Does your app generate a random number, get the current timestamp, or handle user input? If so, you are relying on side-effects. Side-effects, or simply effects, aren't bad at all, but they can make testing and logic hard. Ferp's update loop puts the power of controlled effects into the hands of every developer.
In most cases, effects cause other effects. For example, to add a notification in the browser, you must first ask permission. These are two separate side effects that should be able to be composed, something like
notifyPermit(notifySend('Holy notification, Batman!')). This pattern can prevent unnecessary update calls, and keeps side-effect producing code out of your state.
Much like many state management libraries that have come before, ferp has no preconceived notion of how you want to present your app. Use your favourite front-end or back-end library, or your custom one-of-a-kind solution. I would even argue that presentation is a form of a side-effect, since it often times modifies state outside of your applications control.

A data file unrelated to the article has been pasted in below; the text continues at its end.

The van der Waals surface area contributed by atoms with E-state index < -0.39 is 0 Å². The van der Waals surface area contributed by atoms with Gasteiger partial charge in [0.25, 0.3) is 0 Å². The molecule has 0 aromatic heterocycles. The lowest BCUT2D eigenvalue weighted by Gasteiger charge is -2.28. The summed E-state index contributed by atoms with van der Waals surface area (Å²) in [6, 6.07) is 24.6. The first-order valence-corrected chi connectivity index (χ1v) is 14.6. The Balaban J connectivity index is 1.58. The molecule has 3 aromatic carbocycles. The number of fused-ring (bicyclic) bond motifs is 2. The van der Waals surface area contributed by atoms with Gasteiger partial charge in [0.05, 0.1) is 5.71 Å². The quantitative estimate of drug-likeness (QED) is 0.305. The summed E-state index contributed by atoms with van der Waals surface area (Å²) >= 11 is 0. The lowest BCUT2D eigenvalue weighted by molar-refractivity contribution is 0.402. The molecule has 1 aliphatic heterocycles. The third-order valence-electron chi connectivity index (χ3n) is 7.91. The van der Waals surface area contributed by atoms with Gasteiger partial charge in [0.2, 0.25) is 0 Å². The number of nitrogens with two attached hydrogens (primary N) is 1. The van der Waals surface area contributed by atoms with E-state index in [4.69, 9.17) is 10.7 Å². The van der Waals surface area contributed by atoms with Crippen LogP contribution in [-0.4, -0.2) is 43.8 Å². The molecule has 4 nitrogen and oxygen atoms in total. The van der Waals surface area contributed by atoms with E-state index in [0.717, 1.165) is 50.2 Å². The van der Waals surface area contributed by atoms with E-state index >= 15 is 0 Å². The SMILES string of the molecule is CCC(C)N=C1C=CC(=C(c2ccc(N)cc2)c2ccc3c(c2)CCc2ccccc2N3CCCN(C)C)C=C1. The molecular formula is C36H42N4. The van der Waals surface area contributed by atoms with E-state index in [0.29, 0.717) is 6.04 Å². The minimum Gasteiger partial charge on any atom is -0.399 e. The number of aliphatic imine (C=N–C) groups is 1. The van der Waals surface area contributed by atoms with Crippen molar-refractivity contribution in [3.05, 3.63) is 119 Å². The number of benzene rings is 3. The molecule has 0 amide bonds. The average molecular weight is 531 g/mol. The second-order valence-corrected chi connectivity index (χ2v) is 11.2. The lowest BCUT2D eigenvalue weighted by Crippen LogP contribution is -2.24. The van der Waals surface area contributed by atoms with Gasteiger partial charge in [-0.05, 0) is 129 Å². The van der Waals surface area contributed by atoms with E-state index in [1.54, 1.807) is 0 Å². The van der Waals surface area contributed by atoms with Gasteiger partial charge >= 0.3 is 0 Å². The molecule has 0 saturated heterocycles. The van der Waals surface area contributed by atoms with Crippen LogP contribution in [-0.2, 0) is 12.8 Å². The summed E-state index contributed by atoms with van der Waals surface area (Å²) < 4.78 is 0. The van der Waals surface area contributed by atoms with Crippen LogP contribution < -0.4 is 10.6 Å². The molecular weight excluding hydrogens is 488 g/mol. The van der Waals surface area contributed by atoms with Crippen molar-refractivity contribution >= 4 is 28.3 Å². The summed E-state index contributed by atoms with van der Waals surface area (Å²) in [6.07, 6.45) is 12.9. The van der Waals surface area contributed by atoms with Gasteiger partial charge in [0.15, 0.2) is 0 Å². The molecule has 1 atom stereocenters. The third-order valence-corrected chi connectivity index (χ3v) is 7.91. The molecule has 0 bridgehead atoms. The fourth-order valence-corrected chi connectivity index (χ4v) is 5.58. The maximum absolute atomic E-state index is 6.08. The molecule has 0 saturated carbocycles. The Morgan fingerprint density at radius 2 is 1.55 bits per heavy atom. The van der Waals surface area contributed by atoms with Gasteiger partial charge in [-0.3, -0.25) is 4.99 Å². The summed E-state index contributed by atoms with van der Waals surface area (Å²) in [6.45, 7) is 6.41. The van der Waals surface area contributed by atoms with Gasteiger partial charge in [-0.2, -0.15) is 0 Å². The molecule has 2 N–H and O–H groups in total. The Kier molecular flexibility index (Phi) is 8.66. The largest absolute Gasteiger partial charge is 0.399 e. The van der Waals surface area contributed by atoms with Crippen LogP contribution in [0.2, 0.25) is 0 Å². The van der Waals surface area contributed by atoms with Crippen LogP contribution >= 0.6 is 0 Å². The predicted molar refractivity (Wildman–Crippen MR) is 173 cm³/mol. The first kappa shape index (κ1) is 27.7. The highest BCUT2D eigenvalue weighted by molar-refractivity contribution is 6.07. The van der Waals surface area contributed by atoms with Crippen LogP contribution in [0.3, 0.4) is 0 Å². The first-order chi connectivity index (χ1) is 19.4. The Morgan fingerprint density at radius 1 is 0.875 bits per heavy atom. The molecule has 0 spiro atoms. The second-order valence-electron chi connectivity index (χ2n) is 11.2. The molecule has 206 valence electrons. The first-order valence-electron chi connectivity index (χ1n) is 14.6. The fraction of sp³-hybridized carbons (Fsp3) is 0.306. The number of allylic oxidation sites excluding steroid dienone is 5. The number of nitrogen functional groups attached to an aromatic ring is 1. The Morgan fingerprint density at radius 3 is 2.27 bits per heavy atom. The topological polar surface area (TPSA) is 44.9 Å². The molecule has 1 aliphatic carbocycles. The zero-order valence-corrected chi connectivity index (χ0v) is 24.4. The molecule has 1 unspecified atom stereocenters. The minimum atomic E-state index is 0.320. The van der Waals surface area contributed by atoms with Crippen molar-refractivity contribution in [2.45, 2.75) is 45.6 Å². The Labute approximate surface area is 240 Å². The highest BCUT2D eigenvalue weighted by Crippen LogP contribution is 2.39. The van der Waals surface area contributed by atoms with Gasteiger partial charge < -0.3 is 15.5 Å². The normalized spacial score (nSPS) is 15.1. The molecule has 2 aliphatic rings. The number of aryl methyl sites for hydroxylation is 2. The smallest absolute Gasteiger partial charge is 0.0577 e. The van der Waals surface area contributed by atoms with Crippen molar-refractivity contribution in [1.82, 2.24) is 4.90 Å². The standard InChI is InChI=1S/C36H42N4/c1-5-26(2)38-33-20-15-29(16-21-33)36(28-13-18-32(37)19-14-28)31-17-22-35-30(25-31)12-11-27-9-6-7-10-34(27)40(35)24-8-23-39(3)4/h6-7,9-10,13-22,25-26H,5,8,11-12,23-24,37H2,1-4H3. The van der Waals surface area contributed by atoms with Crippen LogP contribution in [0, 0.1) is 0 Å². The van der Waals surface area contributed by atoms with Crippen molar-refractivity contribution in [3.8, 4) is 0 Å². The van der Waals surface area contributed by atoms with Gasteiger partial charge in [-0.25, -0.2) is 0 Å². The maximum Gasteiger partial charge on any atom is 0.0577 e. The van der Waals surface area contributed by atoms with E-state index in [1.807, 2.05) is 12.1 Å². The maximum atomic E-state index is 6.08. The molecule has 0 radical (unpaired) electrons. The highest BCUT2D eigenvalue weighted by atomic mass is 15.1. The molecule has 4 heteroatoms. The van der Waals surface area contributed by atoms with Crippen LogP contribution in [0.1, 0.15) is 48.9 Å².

Ferp solves a certain combination of problems, but it does not claim to be the most correct way to solve these problems. The following table compares some of the key features of ferp to other popular libraries.
Number of stores
Consider the problems your application is going to face, and evaluate all your options. This includes considering the libraries you may import, the existing code you have, and of course, the features you need.